Delta Air Lines posts profit thanks to stronger travel demand, but rising fuel prices will squeeze 4Q bottom line

Delta Air Lines on Wednesday reported a quarterly profit and higher-than-expected revenue for the third quarter, but warned that more expensive fuel will pressure its bottom line in late 2021 despite improving travel demand.

The Atlanta-based airline said it expects revenue to continue to recover during the last three months of the year, to a little bit less than three-quarters of the $11.4 billion it brought in the same quarter in 2019, before the coronavirus pandemic. The company’s shares were down nearly 4% in early trading Wednesday.

Delta’s third-quarter profit of $1.2 billion, which was down 19% from 2019, was its second profit since the pandemic but the first one without U.S. aid. Delta and other airlines received billions of dollars in federal assistance to keep them afloat during the crisis. Delta’s revenue of $9.15 billion also exceeded analysts’ expectations of $8.4 billion.

Delta is the first U.S. carrier to report third-quarter results. United, American and Southwest and others release results next week.

Airlines warned in late summer that the delta variant of Covid-19 was weighing on bookings but said they have now stabilized.

Delta’s CEO, Ed Bastian, told CNBC’s “Squawk Box” on Wednesday that business travel is returning, up to half of 2019 levels from 40% in the third quarter.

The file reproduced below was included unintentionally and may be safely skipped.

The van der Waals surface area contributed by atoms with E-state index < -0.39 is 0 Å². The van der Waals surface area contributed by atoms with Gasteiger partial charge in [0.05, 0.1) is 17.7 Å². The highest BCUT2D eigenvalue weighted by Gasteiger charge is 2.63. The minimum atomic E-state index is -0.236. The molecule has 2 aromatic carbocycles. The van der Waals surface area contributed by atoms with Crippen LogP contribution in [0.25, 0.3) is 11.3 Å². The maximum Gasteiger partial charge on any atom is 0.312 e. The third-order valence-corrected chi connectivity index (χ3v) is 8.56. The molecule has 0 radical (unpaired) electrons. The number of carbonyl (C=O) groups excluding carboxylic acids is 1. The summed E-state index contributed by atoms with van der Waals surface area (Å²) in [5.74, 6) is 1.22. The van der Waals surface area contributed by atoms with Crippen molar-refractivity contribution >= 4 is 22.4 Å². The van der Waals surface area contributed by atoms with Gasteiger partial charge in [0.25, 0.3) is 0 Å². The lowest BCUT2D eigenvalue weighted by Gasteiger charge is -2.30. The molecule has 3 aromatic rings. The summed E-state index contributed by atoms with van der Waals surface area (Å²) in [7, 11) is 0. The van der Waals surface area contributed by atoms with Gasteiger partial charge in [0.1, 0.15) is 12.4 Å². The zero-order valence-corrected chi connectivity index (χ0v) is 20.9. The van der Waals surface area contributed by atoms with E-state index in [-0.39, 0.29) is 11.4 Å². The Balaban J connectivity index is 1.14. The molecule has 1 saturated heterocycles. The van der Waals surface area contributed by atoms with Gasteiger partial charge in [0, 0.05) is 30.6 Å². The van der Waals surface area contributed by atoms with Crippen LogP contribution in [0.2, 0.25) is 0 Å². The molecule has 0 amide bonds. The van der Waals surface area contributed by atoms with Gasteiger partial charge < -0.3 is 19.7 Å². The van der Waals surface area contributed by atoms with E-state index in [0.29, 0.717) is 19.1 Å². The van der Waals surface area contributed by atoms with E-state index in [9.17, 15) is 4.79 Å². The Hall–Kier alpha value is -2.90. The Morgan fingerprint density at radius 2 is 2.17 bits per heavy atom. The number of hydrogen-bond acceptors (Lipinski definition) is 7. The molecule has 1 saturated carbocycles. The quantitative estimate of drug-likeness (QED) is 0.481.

The airline said it has hired 8,000 people so far this year. Delta travelers faced long wait times for customer service over the summer and the carrier vowed to beef up staffing to ease those bottlenecks.

Understaffing has hurt airlines since travel demand has returned faster than expected. Last year airlines urged employees to accept buyouts or leaves of absence and thousands took them up on the offer.

Southwest Airlines this week said staffing shortages contributed to its meltdown over the weekend that forced it to cancel more than 2,200 flights since Saturday.

Here’s how it performed compared with average analysts’ estimates compiled by Refinitiv:

  • Adjusted earnings per share: 30 cents versus 17 cents expected.
  • Revenue: $9.15 billion versus $8.4 billion expected.

Delta Air Lines Airbus A330neo or A330-900 aircraft with neo engine option of the European plane manufacturer, as seen departing from Amsterdam Schiphol AMS EHAM International airport.

Nicolas Economou | NurPhoto | Getty Images

The industry has been providing earnings comparisons to 2019, before the pandemic hit.

Delta said it expects its costs, before fuel expenses, to rise 6% to 8% in the fourth quarter as it ramps up flying. The carrier said it would fly 80% of its 2019 capacity, up from 71% in the most recent quarter.

It expects fuel prices to rise to $2.25 to $2.40, from the average $1.97 a gallon in the third quarter.

“While demand continues to improve, the recent rise in fuel prices will pressure our ability to remain profitable for the December quarter,” Bastian said in an earnings release. “As the recovery progresses, I am confident in our path to sustained profitability as we continue to provide best-in-class service to our customers, strengthen preference for our brand, while creating a simpler, more efficient airline.”

(With inputs from CNBC)